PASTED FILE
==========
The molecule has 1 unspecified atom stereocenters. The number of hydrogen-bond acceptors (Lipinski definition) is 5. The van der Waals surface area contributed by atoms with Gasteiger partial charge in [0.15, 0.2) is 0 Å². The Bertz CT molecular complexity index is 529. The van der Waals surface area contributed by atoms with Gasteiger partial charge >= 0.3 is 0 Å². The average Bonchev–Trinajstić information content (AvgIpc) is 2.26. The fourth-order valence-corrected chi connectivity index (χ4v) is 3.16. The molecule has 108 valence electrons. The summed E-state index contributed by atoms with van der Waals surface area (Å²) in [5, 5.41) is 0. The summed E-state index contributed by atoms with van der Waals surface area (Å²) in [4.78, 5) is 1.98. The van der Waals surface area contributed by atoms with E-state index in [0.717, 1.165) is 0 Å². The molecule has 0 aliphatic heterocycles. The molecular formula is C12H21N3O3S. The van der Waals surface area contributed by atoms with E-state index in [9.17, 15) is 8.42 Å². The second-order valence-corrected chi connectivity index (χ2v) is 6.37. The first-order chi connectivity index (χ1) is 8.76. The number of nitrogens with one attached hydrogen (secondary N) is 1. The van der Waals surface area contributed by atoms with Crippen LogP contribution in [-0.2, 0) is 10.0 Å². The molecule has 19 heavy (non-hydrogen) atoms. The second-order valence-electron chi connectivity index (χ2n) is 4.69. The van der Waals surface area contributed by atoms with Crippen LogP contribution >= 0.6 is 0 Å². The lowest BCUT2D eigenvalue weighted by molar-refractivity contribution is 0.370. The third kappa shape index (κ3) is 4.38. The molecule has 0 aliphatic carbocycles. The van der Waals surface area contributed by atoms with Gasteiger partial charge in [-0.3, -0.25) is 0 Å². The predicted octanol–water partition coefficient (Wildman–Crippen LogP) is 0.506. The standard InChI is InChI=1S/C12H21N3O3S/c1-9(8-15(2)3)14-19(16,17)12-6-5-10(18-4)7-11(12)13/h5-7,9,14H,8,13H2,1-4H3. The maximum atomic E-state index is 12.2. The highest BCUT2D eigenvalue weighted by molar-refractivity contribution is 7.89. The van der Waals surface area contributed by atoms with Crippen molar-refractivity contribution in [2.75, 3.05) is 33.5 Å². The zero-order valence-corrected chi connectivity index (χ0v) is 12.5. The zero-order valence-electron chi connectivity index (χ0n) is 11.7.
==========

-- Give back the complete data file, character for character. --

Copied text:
The molecule has 1 unspecified atom stereocenters. The number of hydrogen-bond acceptors (Lipinski definition) is 5. The van der Waals surface area contributed by atoms with Gasteiger partial charge in [0.15, 0.2) is 0 Å². The Bertz CT molecular complexity index is 529. The van der Waals surface area contributed by atoms with Gasteiger partial charge >= 0.3 is 0 Å². The average Bonchev–Trinajstić information content (AvgIpc) is 2.26. The fourth-order valence-corrected chi connectivity index (χ4v) is 3.16. The molecule has 108 valence electrons. The summed E-state index contributed by atoms with van der Waals surface area (Å²) in [5, 5.41) is 0. The summed E-state index contributed by atoms with van der Waals surface area (Å²) in [4.78, 5) is 1.98. The van der Waals surface area contributed by atoms with E-state index in [0.717, 1.165) is 0 Å². The molecule has 0 aliphatic heterocycles. The molecular formula is C12H21N3O3S. The van der Waals surface area contributed by atoms with E-state index in [9.17, 15) is 8.42 Å². The second-order valence-corrected chi connectivity index (χ2v) is 6.37. The first-order chi connectivity index (χ1) is 8.76. The number of nitrogens with one attached hydrogen (secondary N) is 1. The van der Waals surface area contributed by atoms with Crippen LogP contribution in [-0.2, 0) is 10.0 Å². The molecule has 19 heavy (non-hydrogen) atoms. The second-order valence-electron chi connectivity index (χ2n) is 4.69. The van der Waals surface area contributed by atoms with Crippen LogP contribution >= 0.6 is 0 Å². The lowest BCUT2D eigenvalue weighted by molar-refractivity contribution is 0.370. The third kappa shape index (κ3) is 4.38. The molecule has 0 aliphatic carbocycles. The van der Waals surface area contributed by atoms with Gasteiger partial charge in [-0.3, -0.25) is 0 Å². The predicted octanol–water partition coefficient (Wildman–Crippen LogP) is 0.506. The standard InChI is InChI=1S/C12H21N3O3S/c1-9(8-15(2)3)14-19(16,17)12-6-5-10(18-4)7-11(12)13/h5-7,9,14H,8,13H2,1-4H3. The maximum atomic E-state index is 12.2. The highest BCUT2D eigenvalue weighted by molar-refractivity contribution is 7.89. The van der Waals surface area contributed by atoms with Crippen molar-refractivity contribution in [2.75, 3.05) is 33.5 Å². The zero-order valence-corrected chi connectivity index (χ0v) is 12.5. The zero-order valence-electron chi connectivity index (χ0n) is 11.7.